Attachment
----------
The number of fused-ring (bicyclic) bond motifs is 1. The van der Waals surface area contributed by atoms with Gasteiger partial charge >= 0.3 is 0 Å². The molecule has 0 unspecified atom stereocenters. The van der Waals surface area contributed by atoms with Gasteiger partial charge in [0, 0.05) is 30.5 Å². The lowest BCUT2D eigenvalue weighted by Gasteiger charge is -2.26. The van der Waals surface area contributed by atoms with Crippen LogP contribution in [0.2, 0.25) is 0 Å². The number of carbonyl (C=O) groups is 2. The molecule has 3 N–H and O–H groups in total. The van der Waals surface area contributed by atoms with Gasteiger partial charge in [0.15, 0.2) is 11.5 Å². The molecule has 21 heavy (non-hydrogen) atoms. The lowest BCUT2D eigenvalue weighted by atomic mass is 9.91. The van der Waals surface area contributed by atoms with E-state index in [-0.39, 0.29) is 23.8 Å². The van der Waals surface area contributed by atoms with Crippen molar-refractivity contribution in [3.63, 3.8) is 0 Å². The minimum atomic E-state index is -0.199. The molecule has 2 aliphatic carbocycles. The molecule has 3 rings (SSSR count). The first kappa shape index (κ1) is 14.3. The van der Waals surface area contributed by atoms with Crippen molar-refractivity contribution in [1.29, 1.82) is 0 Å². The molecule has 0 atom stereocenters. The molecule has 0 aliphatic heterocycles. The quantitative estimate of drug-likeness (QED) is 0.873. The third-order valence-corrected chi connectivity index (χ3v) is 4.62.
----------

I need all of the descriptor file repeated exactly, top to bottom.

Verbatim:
The number of fused-ring (bicyclic) bond motifs is 1. The van der Waals surface area contributed by atoms with Gasteiger partial charge >= 0.3 is 0 Å². The molecule has 0 unspecified atom stereocenters. The van der Waals surface area contributed by atoms with Gasteiger partial charge in [0, 0.05) is 30.5 Å². The lowest BCUT2D eigenvalue weighted by Gasteiger charge is -2.26. The van der Waals surface area contributed by atoms with Crippen LogP contribution in [0.2, 0.25) is 0 Å². The number of carbonyl (C=O) groups is 2. The molecule has 3 N–H and O–H groups in total. The van der Waals surface area contributed by atoms with Gasteiger partial charge in [0.15, 0.2) is 11.5 Å². The molecule has 21 heavy (non-hydrogen) atoms. The lowest BCUT2D eigenvalue weighted by atomic mass is 9.91. The van der Waals surface area contributed by atoms with E-state index in [-0.39, 0.29) is 23.8 Å². The van der Waals surface area contributed by atoms with Crippen molar-refractivity contribution in [3.63, 3.8) is 0 Å². The minimum atomic E-state index is -0.199. The molecule has 2 aliphatic carbocycles. The molecule has 3 rings (SSSR count). The first kappa shape index (κ1) is 14.3. The van der Waals surface area contributed by atoms with Crippen molar-refractivity contribution in [1.29, 1.82) is 0 Å². The molecule has 0 atom stereocenters. The molecule has 0 aliphatic heterocycles. The quantitative estimate of drug-likeness (QED) is 0.873. The third-order valence-corrected chi connectivity index (χ3v) is 4.62.